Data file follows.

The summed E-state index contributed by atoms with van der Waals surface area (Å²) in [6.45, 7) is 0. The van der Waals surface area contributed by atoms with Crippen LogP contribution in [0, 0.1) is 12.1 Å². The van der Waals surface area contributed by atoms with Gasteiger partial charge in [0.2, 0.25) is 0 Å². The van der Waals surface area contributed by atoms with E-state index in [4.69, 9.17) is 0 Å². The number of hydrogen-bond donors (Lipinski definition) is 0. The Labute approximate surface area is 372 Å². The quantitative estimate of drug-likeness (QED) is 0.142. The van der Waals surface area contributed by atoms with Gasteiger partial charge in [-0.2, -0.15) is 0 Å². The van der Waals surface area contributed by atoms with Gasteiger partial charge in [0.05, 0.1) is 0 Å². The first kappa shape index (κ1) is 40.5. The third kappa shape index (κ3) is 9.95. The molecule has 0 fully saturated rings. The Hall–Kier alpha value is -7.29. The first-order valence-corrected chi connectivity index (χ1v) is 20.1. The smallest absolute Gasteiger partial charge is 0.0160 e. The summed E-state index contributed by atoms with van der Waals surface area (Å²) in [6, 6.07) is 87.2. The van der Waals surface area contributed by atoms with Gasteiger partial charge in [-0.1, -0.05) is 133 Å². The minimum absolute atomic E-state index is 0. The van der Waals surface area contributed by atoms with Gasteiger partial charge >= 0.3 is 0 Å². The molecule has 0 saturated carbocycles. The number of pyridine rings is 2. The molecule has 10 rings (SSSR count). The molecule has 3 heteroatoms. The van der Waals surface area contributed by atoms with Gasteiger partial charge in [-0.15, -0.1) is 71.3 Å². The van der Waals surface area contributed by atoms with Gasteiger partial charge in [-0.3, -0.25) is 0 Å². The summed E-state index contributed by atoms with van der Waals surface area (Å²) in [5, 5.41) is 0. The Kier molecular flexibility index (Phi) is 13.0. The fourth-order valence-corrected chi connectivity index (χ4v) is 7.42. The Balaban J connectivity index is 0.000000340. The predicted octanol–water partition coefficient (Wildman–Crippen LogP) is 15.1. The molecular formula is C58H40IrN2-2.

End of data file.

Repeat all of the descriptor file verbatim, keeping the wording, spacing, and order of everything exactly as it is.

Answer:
The summed E-state index contributed by atoms with van der Waals surface area (Å²) in [6.45, 7) is 0. The van der Waals surface area contributed by atoms with Crippen LogP contribution in [0, 0.1) is 12.1 Å². The van der Waals surface area contributed by atoms with Gasteiger partial charge in [0.2, 0.25) is 0 Å². The van der Waals surface area contributed by atoms with E-state index in [4.69, 9.17) is 0 Å². The number of hydrogen-bond donors (Lipinski definition) is 0. The Labute approximate surface area is 372 Å². The quantitative estimate of drug-likeness (QED) is 0.142. The van der Waals surface area contributed by atoms with Gasteiger partial charge in [-0.2, -0.15) is 0 Å². The van der Waals surface area contributed by atoms with Gasteiger partial charge in [0.05, 0.1) is 0 Å². The first kappa shape index (κ1) is 40.5. The third kappa shape index (κ3) is 9.95. The molecule has 0 fully saturated rings. The Hall–Kier alpha value is -7.29. The first-order valence-corrected chi connectivity index (χ1v) is 20.1. The smallest absolute Gasteiger partial charge is 0.0160 e. The summed E-state index contributed by atoms with van der Waals surface area (Å²) in [6, 6.07) is 87.2. The van der Waals surface area contributed by atoms with Gasteiger partial charge in [-0.1, -0.05) is 133 Å². The minimum absolute atomic E-state index is 0. The van der Waals surface area contributed by atoms with Gasteiger partial charge >= 0.3 is 0 Å². The molecule has 0 saturated carbocycles. The number of pyridine rings is 2. The molecule has 10 rings (SSSR count). The molecule has 3 heteroatoms. The van der Waals surface area contributed by atoms with Gasteiger partial charge in [-0.15, -0.1) is 71.3 Å². The van der Waals surface area contributed by atoms with Gasteiger partial charge in [-0.3, -0.25) is 0 Å². The summed E-state index contributed by atoms with van der Waals surface area (Å²) in [5, 5.41) is 0. The Kier molecular flexibility index (Phi) is 13.0. The fourth-order valence-corrected chi connectivity index (χ4v) is 7.42. The Balaban J connectivity index is 0.000000340. The predicted octanol–water partition coefficient (Wildman–Crippen LogP) is 15.1. The molecular formula is C58H40IrN2-2.